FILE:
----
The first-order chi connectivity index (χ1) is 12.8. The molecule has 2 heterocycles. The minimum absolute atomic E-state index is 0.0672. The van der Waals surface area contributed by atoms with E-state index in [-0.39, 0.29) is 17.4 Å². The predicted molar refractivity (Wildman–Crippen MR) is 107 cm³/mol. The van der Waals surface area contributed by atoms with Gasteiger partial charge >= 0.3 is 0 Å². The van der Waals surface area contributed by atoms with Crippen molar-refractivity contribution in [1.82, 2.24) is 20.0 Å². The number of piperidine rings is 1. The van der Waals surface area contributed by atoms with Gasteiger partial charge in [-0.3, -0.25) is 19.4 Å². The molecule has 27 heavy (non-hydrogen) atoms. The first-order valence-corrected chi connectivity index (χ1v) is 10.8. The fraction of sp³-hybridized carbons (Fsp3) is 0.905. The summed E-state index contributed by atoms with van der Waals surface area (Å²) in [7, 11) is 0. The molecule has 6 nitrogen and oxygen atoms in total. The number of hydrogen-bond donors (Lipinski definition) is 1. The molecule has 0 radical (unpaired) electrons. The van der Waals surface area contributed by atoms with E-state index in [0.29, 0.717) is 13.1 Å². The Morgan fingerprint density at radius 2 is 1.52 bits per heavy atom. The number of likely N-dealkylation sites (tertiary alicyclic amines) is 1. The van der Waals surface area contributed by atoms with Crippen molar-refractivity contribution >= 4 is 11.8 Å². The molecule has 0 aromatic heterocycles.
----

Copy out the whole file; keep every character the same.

The first-order chi connectivity index (χ1) is 12.8. The molecule has 2 heterocycles. The minimum absolute atomic E-state index is 0.0672. The van der Waals surface area contributed by atoms with E-state index in [-0.39, 0.29) is 17.4 Å². The predicted molar refractivity (Wildman–Crippen MR) is 107 cm³/mol. The van der Waals surface area contributed by atoms with Gasteiger partial charge >= 0.3 is 0 Å². The van der Waals surface area contributed by atoms with Crippen molar-refractivity contribution in [1.82, 2.24) is 20.0 Å². The number of piperidine rings is 1. The van der Waals surface area contributed by atoms with Gasteiger partial charge in [-0.3, -0.25) is 19.4 Å². The molecule has 27 heavy (non-hydrogen) atoms. The first-order valence-corrected chi connectivity index (χ1v) is 10.8. The fraction of sp³-hybridized carbons (Fsp3) is 0.905. The summed E-state index contributed by atoms with van der Waals surface area (Å²) in [7, 11) is 0. The molecule has 6 nitrogen and oxygen atoms in total. The number of hydrogen-bond donors (Lipinski definition) is 1. The molecule has 0 radical (unpaired) electrons. The van der Waals surface area contributed by atoms with E-state index in [0.29, 0.717) is 13.1 Å². The Morgan fingerprint density at radius 2 is 1.52 bits per heavy atom. The number of likely N-dealkylation sites (tertiary alicyclic amines) is 1. The van der Waals surface area contributed by atoms with Crippen molar-refractivity contribution >= 4 is 11.8 Å². The molecule has 0 aromatic heterocycles.